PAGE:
There are too many funding organisations in further education of which none take responsibility for cutting red tape, according to a report by MPs.

The Commons Public Accounts Committee also said that they are “frustrated” the Department of Business, Innovation and Skills (BIS), does not believe it should be their job to reduce bureaucracy.

According to the report, the failure of both of these points “leads to a poor value and uncoordinated approach, particularly in the case of data requirements”.

The comments come following a report by the committee, published today, on reducing bureaucracy in the sector.

In compiling the report, the committee took evidence from BIS, as well as the Young People’s Learning Alliance (YPLA) and the Skills Funding Agency (SFA).

The Rt Hon Margaret Hodge MP, Chair of the Committee of Public Accounts, said: “There are too many funding organizations in further education, none of whom accepts ultimate responsibility for cutting the bureaucracy that colleges have to deal with.

“We were frustrated that the Department for Business, Innovation and Skills, which leads on policy for further education and which you would expect to accept overall responsibility, does not believe it should do that job.

“This lack of clear accountability is at the root of many of the issues we highlight in this report.

“For instance, differences between funding bodies in the information they demand create an unnecessary burden on training providers and divert money away from students.”

A statement from BIS say they take their responsibility to reduce bureaucracy “very seriously” and have made significant progress in simplifying systems, removing unnecessary intermediary bodies and removing central targets.

“Colleges, providers and sector representatives are involved in our work and have welcomed the headway we have made,” a BIS spokesperson said.

“We will continue to work with our partners the Skills Funding Agency, Young People’s Learning Agency and others to drive this down even further but we must also ensure public money is properly protected and learners receive a quality service.”

To provide value for money, the committee’s report says, the systems need to be “appropriate, efficient, avoid unnecessary duplication, and balance the protections they provide for public money with the costs of the bureaucracy” they impose.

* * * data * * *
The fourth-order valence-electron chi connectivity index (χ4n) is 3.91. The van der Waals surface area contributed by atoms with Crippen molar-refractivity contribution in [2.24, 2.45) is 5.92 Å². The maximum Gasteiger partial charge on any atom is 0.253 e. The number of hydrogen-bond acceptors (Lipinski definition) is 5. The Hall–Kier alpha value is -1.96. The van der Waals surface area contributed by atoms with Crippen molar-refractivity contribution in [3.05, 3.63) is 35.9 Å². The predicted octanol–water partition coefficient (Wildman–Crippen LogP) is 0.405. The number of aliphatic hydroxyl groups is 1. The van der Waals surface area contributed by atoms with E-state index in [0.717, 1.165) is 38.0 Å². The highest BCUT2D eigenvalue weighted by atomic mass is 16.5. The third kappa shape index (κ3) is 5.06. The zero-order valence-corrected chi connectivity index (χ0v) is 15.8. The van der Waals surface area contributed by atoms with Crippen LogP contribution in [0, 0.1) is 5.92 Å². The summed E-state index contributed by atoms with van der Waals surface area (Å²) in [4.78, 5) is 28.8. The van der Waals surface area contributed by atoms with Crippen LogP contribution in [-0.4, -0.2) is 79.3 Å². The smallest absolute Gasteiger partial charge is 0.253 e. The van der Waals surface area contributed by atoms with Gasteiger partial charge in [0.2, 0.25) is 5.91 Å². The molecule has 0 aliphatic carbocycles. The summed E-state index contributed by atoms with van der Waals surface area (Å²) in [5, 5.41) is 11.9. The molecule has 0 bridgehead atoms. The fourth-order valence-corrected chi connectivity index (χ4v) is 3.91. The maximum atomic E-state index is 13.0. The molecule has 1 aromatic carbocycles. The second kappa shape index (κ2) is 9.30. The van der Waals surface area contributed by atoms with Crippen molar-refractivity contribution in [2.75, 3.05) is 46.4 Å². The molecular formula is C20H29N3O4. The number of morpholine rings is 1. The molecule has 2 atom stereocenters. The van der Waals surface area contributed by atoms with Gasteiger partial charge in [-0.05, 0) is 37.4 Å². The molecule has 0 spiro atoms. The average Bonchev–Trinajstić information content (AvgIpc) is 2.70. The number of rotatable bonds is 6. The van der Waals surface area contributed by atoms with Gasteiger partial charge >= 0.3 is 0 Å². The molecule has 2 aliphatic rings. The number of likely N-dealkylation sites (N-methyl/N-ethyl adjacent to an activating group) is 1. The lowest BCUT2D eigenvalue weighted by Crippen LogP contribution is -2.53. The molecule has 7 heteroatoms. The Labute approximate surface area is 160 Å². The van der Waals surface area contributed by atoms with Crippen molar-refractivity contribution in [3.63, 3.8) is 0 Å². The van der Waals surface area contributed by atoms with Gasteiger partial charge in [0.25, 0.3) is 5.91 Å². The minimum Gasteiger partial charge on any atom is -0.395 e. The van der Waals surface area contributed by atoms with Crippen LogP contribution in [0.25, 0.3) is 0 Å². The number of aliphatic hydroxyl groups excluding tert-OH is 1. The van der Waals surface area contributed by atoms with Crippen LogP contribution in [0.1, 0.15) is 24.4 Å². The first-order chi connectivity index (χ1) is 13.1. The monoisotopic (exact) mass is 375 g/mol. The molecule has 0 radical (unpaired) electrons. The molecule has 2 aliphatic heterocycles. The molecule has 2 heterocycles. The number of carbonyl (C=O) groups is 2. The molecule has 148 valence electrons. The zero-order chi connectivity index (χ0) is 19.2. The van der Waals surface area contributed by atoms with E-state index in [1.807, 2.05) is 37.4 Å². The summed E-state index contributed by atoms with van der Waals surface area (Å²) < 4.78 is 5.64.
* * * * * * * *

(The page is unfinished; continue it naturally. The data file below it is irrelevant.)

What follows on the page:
However, while the report has recognised the attempts being made to reduce the burden of bureaucracy, it criticised the two departmental programmes for not running them together.

Mrs Hodge added: “This is not to say that there are no initiatives to simplify the requirements placed on FE providers.

“Both the Department and the Department for Education have launched separate such initiatives.

“But they are not managed together as a single programme with a clear and consistent goal against which progress can be measured.

“Indeed, the Department considers that such measurement is not even necessary.”

While BIS has required the Agency reduce its administrative costs by 33 per cent, neither they nor the Agency has a “rational view” on the amount by which they would like to reduce bureaucracy in providers.

The SFA disagree, however, that a target for bureaucracy reduction would be helpful or good value for money.

A statement from the SFA says: “Our focus is instead on sector freedom and flexibility to deliver local and sectoral skills priorities.

“This policy inevitably has led to significant removal of now unnecessary process and we will continue to work with the sector to further these aims.”

The report also says that current attempts to quantify the burden on colleges will not provide a complete enough picture and BIS and the Agency do not accept that measurement of progress is necessary.

Meanwhile, the SFA and the YPLA are confident the changes they intend to make in simplifying their funding systems will not put public money at greater risk.

But BIS and the Agencies, according to the report, need to demonstrate, in devolving control and simplifying procedures, their safeguards over the proper use of public money have not been weakened.

Mrs Hodge added: “Finally, moves by the Agencies to simplify funding systems and make them outcome-based must not be allowed to weaken safeguards over the proper use of public money.”

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